Additionally, the Committee endorses the proposal in Question Paper 1 that Corrective Services should be required to assess an offender’s access to accommodation and begin making plans for accommodation at an early stage of the offender’s sentence.

  • 6

    Question 1.5: Supervised conditions on parole based orders

    Should there be any changes to the way supervision conditions are imposed on a court based parole order? Yes.

    Supervision ought be presumed and only deleted if the sentencing court expressly orders otherwise at the time of sentence.

    The Committee submits that a court order for there to be no supervision might be subject to a legislative safeguard, which would allow SPA to review the court’s decision if they are concerned about releasing an offender into the community unsupervised for a particular reason/s. The rationale here is that a court is not in a position to make an assessment as to how a person behaves in or responds to custody at the time of sentence and cannot be certain whether they would benefit from supervision when released. Corrective Services and SPA are, of course, in the best position to make this assessment.

  • 7

    Question Paper 2 – Membership of the State Parole Authority and Serious Offenders Review Council

    Question 2.1: Membership of SPA

    1. Does the balance of members on SPA or SPA’s divi sions need to be changed in any way? Yes.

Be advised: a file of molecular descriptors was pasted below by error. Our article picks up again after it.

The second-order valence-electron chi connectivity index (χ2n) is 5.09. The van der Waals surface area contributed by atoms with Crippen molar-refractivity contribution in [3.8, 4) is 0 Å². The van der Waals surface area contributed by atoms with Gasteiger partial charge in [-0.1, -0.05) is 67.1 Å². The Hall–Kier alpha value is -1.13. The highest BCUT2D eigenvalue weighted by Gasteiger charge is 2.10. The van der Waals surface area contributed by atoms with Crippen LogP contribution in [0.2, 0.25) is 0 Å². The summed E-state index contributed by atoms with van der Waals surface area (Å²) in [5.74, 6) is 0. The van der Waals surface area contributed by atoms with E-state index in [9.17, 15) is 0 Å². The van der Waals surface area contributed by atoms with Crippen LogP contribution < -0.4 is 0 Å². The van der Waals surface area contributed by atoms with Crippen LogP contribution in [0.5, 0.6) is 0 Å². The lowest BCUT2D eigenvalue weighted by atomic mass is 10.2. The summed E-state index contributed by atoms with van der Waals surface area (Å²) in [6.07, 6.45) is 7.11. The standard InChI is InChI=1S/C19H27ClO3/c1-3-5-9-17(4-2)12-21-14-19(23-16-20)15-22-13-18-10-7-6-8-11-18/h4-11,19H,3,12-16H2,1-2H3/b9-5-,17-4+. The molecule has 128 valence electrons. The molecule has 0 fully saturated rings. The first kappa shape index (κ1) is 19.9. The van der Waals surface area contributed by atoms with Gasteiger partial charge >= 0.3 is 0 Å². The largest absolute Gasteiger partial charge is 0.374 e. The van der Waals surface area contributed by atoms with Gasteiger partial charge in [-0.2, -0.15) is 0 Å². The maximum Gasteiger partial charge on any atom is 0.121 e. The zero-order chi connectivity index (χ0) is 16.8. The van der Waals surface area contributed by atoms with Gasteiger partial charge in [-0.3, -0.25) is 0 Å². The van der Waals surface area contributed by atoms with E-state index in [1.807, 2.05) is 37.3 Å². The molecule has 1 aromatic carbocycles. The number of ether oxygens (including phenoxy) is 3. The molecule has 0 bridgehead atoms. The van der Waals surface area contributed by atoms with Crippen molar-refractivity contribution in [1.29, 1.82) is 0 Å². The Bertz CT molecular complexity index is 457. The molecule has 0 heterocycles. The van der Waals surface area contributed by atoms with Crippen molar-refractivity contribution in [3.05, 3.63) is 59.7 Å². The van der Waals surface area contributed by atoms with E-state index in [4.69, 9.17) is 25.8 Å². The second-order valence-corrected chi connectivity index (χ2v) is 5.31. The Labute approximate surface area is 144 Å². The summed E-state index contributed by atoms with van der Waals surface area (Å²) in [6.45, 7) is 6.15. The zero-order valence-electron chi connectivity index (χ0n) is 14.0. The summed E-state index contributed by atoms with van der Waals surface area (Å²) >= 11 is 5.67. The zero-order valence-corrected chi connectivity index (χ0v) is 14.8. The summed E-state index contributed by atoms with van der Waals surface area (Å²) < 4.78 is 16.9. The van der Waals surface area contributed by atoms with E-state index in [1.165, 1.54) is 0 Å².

The Committee suggests that a return to seven members per division, with four of those members being community members, would satisfy a number of the perceived issues with SPA identified in Question Paper 2.

    The only caveat the Committee places over this proposal is whether SPA would be allocated the required resources to restore the previous position.

    2. How can the selection and performance of SPA’s c ommunity members be improved? Further transparency in the selection of community members is desired, involving a formal selection process and a set of standardised selection criteria that all applicants must meet. All members, not just community members, should be subject to a performance review system to maintain high standards of performance. Furthermore, there should be a mandatory requirement for SPA community members to undertake professional development courses each year.

    If the number of community members is returned to seven per division, a proportion of community members could be appointed for their specific expertise and a proportion could be representative of the community generally (say, 2 members of each per division). This would facilitate the utilisation of the expertise of certain community members, while at the same time representing broader community sentiment.

    Consideration should also be given to the social and cultural backgrounds of persons coming before SPA, and the Committee submits that the over-representation of indigenous persons s